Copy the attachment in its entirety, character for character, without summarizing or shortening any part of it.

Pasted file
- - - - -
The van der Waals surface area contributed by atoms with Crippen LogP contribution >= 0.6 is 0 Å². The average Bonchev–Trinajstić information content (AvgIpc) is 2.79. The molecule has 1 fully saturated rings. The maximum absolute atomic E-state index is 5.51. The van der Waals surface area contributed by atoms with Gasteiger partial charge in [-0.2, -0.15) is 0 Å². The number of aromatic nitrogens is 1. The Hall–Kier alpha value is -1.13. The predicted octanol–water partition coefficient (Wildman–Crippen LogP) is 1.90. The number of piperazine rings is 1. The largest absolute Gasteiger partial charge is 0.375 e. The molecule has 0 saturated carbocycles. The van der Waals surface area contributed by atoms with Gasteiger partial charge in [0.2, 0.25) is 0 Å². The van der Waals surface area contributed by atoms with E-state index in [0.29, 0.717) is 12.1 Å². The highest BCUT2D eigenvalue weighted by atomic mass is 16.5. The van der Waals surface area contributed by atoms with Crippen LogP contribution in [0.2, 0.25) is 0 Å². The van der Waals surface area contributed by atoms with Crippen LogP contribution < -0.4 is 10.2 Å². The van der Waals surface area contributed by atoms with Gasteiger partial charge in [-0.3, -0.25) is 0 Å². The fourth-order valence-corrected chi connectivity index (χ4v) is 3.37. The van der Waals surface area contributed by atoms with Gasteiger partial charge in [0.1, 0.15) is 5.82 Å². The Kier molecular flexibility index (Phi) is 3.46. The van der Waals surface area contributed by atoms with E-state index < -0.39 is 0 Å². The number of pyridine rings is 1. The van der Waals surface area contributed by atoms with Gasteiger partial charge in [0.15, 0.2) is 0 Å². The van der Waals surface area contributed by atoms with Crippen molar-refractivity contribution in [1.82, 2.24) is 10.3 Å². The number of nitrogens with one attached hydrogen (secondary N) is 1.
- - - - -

The van der Waals surface area contributed by atoms with Crippen LogP contribution >= 0.6 is 0 Å². The average Bonchev–Trinajstić information content (AvgIpc) is 2.79. The molecule has 1 fully saturated rings. The maximum absolute atomic E-state index is 5.51. The van der Waals surface area contributed by atoms with Gasteiger partial charge in [-0.2, -0.15) is 0 Å². The number of aromatic nitrogens is 1. The Hall–Kier alpha value is -1.13. The predicted octanol–water partition coefficient (Wildman–Crippen LogP) is 1.90. The number of piperazine rings is 1. The largest absolute Gasteiger partial charge is 0.375 e. The molecule has 0 saturated carbocycles. The van der Waals surface area contributed by atoms with Gasteiger partial charge in [0.2, 0.25) is 0 Å². The van der Waals surface area contributed by atoms with E-state index in [0.29, 0.717) is 12.1 Å². The highest BCUT2D eigenvalue weighted by atomic mass is 16.5. The van der Waals surface area contributed by atoms with Crippen LogP contribution in [0.2, 0.25) is 0 Å². The van der Waals surface area contributed by atoms with Crippen LogP contribution < -0.4 is 10.2 Å². The van der Waals surface area contributed by atoms with Gasteiger partial charge in [-0.3, -0.25) is 0 Å². The fourth-order valence-corrected chi connectivity index (χ4v) is 3.37. The van der Waals surface area contributed by atoms with Gasteiger partial charge in [0.1, 0.15) is 5.82 Å². The Kier molecular flexibility index (Phi) is 3.46. The van der Waals surface area contributed by atoms with E-state index < -0.39 is 0 Å². The number of pyridine rings is 1. The van der Waals surface area contributed by atoms with Gasteiger partial charge in [0.15, 0.2) is 0 Å². The van der Waals surface area contributed by atoms with Crippen molar-refractivity contribution in [1.82, 2.24) is 10.3 Å². The number of nitrogens with one attached hydrogen (secondary N) is 1.